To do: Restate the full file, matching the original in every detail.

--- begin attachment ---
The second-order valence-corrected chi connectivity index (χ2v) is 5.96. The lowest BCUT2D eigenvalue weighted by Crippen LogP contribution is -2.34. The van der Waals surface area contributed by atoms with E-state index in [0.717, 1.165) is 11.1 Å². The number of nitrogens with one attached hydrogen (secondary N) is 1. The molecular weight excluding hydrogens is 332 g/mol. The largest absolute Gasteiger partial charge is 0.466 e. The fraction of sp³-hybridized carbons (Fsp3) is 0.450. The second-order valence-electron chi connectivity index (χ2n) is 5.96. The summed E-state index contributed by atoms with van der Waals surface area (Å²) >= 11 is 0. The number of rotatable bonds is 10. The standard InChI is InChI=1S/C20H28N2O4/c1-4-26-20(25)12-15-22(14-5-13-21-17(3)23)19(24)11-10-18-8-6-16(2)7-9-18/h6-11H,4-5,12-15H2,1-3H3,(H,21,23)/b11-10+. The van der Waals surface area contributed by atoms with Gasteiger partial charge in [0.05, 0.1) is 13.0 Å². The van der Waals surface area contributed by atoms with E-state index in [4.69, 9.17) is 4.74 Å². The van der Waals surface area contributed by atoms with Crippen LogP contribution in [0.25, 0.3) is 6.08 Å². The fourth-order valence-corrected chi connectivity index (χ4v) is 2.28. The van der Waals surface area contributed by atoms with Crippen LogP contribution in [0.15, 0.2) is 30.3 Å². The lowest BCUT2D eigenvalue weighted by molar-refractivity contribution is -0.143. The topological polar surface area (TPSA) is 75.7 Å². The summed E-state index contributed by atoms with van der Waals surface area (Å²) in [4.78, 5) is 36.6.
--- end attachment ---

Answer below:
The second-order valence-corrected chi connectivity index (χ2v) is 5.96. The lowest BCUT2D eigenvalue weighted by Crippen LogP contribution is -2.34. The van der Waals surface area contributed by atoms with E-state index in [0.717, 1.165) is 11.1 Å². The number of nitrogens with one attached hydrogen (secondary N) is 1. The molecular weight excluding hydrogens is 332 g/mol. The largest absolute Gasteiger partial charge is 0.466 e. The fraction of sp³-hybridized carbons (Fsp3) is 0.450. The second-order valence-electron chi connectivity index (χ2n) is 5.96. The summed E-state index contributed by atoms with van der Waals surface area (Å²) >= 11 is 0. The number of rotatable bonds is 10. The standard InChI is InChI=1S/C20H28N2O4/c1-4-26-20(25)12-15-22(14-5-13-21-17(3)23)19(24)11-10-18-8-6-16(2)7-9-18/h6-11H,4-5,12-15H2,1-3H3,(H,21,23)/b11-10+. The van der Waals surface area contributed by atoms with Gasteiger partial charge in [0.05, 0.1) is 13.0 Å². The van der Waals surface area contributed by atoms with E-state index in [4.69, 9.17) is 4.74 Å². The van der Waals surface area contributed by atoms with Crippen LogP contribution in [0.25, 0.3) is 6.08 Å². The fourth-order valence-corrected chi connectivity index (χ4v) is 2.28. The van der Waals surface area contributed by atoms with Crippen LogP contribution in [0.15, 0.2) is 30.3 Å². The lowest BCUT2D eigenvalue weighted by molar-refractivity contribution is -0.143. The topological polar surface area (TPSA) is 75.7 Å². The summed E-state index contributed by atoms with van der Waals surface area (Å²) in [4.78, 5) is 36.6.